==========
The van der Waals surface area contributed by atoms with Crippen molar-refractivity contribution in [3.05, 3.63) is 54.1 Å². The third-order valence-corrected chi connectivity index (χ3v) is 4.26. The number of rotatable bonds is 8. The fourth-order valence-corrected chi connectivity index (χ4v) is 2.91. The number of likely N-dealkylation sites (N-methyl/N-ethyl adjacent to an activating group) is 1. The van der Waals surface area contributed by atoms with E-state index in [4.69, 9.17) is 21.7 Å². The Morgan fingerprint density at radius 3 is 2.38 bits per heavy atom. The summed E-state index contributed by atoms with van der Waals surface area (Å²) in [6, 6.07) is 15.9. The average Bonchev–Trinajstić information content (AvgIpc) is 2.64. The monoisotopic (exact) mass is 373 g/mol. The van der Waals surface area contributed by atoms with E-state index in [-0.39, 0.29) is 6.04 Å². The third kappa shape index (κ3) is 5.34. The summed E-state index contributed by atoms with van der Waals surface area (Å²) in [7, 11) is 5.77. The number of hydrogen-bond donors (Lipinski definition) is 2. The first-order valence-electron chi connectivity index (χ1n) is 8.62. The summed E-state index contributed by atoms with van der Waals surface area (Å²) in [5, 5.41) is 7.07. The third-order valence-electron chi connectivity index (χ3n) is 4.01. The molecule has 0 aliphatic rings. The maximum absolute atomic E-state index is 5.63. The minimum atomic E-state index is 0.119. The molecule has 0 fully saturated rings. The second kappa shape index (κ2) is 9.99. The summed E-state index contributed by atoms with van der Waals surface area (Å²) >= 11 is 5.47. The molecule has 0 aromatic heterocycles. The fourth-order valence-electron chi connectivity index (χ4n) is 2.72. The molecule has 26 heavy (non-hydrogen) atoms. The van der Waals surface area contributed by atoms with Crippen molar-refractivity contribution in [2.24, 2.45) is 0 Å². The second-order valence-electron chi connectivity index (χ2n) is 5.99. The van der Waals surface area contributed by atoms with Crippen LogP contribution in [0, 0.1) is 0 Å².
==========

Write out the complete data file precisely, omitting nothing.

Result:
The van der Waals surface area contributed by atoms with Crippen molar-refractivity contribution in [3.05, 3.63) is 54.1 Å². The third-order valence-corrected chi connectivity index (χ3v) is 4.26. The number of rotatable bonds is 8. The fourth-order valence-corrected chi connectivity index (χ4v) is 2.91. The number of likely N-dealkylation sites (N-methyl/N-ethyl adjacent to an activating group) is 1. The van der Waals surface area contributed by atoms with E-state index in [4.69, 9.17) is 21.7 Å². The Morgan fingerprint density at radius 3 is 2.38 bits per heavy atom. The summed E-state index contributed by atoms with van der Waals surface area (Å²) in [6, 6.07) is 15.9. The average Bonchev–Trinajstić information content (AvgIpc) is 2.64. The monoisotopic (exact) mass is 373 g/mol. The van der Waals surface area contributed by atoms with E-state index in [-0.39, 0.29) is 6.04 Å². The third kappa shape index (κ3) is 5.34. The summed E-state index contributed by atoms with van der Waals surface area (Å²) in [7, 11) is 5.77. The number of hydrogen-bond donors (Lipinski definition) is 2. The first-order valence-electron chi connectivity index (χ1n) is 8.62. The summed E-state index contributed by atoms with van der Waals surface area (Å²) in [5, 5.41) is 7.07. The third-order valence-electron chi connectivity index (χ3n) is 4.01. The molecule has 0 aliphatic rings. The maximum absolute atomic E-state index is 5.63. The minimum atomic E-state index is 0.119. The molecule has 0 fully saturated rings. The second kappa shape index (κ2) is 9.99. The summed E-state index contributed by atoms with van der Waals surface area (Å²) >= 11 is 5.47. The molecule has 0 aromatic heterocycles. The fourth-order valence-electron chi connectivity index (χ4n) is 2.72. The molecule has 26 heavy (non-hydrogen) atoms. The van der Waals surface area contributed by atoms with Crippen molar-refractivity contribution in [2.24, 2.45) is 0 Å². The second-order valence-electron chi connectivity index (χ2n) is 5.99. The van der Waals surface area contributed by atoms with Crippen LogP contribution in [0, 0.1) is 0 Å².